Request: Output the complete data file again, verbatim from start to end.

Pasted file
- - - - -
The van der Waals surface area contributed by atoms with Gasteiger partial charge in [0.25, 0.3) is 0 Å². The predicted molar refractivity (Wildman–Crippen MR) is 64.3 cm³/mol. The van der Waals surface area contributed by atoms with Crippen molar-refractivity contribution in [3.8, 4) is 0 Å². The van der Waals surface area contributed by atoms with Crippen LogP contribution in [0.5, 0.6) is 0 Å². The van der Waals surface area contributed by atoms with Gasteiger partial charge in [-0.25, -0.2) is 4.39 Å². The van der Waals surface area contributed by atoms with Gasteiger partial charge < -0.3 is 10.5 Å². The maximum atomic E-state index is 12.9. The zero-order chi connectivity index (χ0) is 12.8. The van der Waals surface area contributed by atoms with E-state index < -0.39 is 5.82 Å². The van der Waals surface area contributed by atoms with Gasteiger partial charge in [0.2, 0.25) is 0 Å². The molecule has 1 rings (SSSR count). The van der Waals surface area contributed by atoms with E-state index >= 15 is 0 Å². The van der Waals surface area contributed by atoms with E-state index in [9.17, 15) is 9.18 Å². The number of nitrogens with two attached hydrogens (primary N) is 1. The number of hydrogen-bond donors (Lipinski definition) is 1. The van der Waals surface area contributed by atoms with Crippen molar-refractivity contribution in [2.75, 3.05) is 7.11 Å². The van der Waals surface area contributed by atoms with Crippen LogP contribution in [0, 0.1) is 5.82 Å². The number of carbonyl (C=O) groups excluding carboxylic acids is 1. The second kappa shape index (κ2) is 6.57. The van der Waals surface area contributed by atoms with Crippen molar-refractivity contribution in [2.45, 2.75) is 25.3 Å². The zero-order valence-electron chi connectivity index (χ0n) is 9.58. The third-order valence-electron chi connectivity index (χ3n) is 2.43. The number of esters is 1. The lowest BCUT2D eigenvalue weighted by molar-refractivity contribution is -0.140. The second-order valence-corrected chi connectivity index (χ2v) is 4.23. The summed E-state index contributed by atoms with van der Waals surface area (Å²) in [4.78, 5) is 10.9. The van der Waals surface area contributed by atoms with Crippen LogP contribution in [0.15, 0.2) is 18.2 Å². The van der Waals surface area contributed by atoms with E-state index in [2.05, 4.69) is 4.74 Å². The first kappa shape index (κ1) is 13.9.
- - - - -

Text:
The van der Waals surface area contributed by atoms with Gasteiger partial charge in [0.25, 0.3) is 0 Å². The predicted molar refractivity (Wildman–Crippen MR) is 64.3 cm³/mol. The van der Waals surface area contributed by atoms with Crippen molar-refractivity contribution in [3.8, 4) is 0 Å². The van der Waals surface area contributed by atoms with Crippen LogP contribution in [0.5, 0.6) is 0 Å². The van der Waals surface area contributed by atoms with Gasteiger partial charge in [-0.25, -0.2) is 4.39 Å². The van der Waals surface area contributed by atoms with Gasteiger partial charge < -0.3 is 10.5 Å². The maximum atomic E-state index is 12.9. The zero-order chi connectivity index (χ0) is 12.8. The van der Waals surface area contributed by atoms with E-state index < -0.39 is 5.82 Å². The van der Waals surface area contributed by atoms with Gasteiger partial charge in [0.2, 0.25) is 0 Å². The molecule has 1 rings (SSSR count). The van der Waals surface area contributed by atoms with E-state index >= 15 is 0 Å². The van der Waals surface area contributed by atoms with E-state index in [9.17, 15) is 9.18 Å². The number of nitrogens with two attached hydrogens (primary N) is 1. The number of hydrogen-bond donors (Lipinski definition) is 1. The van der Waals surface area contributed by atoms with Crippen molar-refractivity contribution in [2.75, 3.05) is 7.11 Å². The van der Waals surface area contributed by atoms with Crippen LogP contribution in [0, 0.1) is 5.82 Å². The number of carbonyl (C=O) groups excluding carboxylic acids is 1. The second kappa shape index (κ2) is 6.57. The van der Waals surface area contributed by atoms with Crippen molar-refractivity contribution in [2.45, 2.75) is 25.3 Å². The zero-order valence-electron chi connectivity index (χ0n) is 9.58. The third-order valence-electron chi connectivity index (χ3n) is 2.43. The number of esters is 1. The lowest BCUT2D eigenvalue weighted by molar-refractivity contribution is -0.140. The second-order valence-corrected chi connectivity index (χ2v) is 4.23. The summed E-state index contributed by atoms with van der Waals surface area (Å²) in [4.78, 5) is 10.9. The van der Waals surface area contributed by atoms with Crippen LogP contribution in [0.15, 0.2) is 18.2 Å². The van der Waals surface area contributed by atoms with E-state index in [2.05, 4.69) is 4.74 Å². The first kappa shape index (κ1) is 13.9.